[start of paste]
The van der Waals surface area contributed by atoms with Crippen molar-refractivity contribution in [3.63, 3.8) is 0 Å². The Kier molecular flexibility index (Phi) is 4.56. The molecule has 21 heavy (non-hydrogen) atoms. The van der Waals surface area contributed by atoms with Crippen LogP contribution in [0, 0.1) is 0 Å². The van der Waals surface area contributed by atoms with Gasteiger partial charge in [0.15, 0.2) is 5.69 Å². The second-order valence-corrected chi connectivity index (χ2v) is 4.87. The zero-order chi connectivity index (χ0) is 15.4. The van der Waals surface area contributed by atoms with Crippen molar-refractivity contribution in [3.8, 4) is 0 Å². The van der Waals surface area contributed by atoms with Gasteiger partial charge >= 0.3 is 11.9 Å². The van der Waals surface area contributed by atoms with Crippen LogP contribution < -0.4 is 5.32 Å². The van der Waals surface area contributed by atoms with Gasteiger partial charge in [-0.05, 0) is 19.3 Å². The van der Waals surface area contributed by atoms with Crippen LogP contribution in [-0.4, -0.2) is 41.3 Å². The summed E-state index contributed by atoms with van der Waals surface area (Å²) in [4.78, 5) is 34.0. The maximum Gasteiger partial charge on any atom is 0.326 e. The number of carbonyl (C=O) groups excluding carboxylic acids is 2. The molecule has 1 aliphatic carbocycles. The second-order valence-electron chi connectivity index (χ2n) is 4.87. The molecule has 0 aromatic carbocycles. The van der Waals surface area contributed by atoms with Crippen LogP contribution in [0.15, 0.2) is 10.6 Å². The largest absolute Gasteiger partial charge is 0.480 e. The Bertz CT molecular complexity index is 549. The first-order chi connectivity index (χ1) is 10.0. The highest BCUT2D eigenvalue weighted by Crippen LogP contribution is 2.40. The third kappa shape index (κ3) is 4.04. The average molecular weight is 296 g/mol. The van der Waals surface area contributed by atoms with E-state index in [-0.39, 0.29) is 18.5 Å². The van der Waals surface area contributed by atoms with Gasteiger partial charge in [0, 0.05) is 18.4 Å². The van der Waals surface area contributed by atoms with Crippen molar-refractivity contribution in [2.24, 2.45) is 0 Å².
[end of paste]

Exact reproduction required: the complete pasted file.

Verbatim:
The van der Waals surface area contributed by atoms with Crippen molar-refractivity contribution in [3.63, 3.8) is 0 Å². The Kier molecular flexibility index (Phi) is 4.56. The molecule has 21 heavy (non-hydrogen) atoms. The van der Waals surface area contributed by atoms with Crippen LogP contribution in [0, 0.1) is 0 Å². The van der Waals surface area contributed by atoms with Gasteiger partial charge in [0.15, 0.2) is 5.69 Å². The second-order valence-corrected chi connectivity index (χ2v) is 4.87. The zero-order chi connectivity index (χ0) is 15.4. The van der Waals surface area contributed by atoms with Crippen molar-refractivity contribution in [3.8, 4) is 0 Å². The van der Waals surface area contributed by atoms with Gasteiger partial charge >= 0.3 is 11.9 Å². The van der Waals surface area contributed by atoms with Crippen LogP contribution < -0.4 is 5.32 Å². The van der Waals surface area contributed by atoms with Gasteiger partial charge in [-0.05, 0) is 19.3 Å². The van der Waals surface area contributed by atoms with Crippen LogP contribution in [-0.4, -0.2) is 41.3 Å². The summed E-state index contributed by atoms with van der Waals surface area (Å²) in [4.78, 5) is 34.0. The maximum Gasteiger partial charge on any atom is 0.326 e. The number of carbonyl (C=O) groups excluding carboxylic acids is 2. The molecule has 1 aliphatic carbocycles. The second-order valence-electron chi connectivity index (χ2n) is 4.87. The molecule has 0 aromatic carbocycles. The van der Waals surface area contributed by atoms with Crippen LogP contribution in [0.15, 0.2) is 10.6 Å². The largest absolute Gasteiger partial charge is 0.480 e. The Bertz CT molecular complexity index is 549. The first-order chi connectivity index (χ1) is 10.0. The highest BCUT2D eigenvalue weighted by Crippen LogP contribution is 2.40. The third kappa shape index (κ3) is 4.04. The average molecular weight is 296 g/mol. The van der Waals surface area contributed by atoms with E-state index in [-0.39, 0.29) is 18.5 Å². The van der Waals surface area contributed by atoms with Gasteiger partial charge in [0, 0.05) is 18.4 Å². The van der Waals surface area contributed by atoms with Crippen molar-refractivity contribution in [2.24, 2.45) is 0 Å².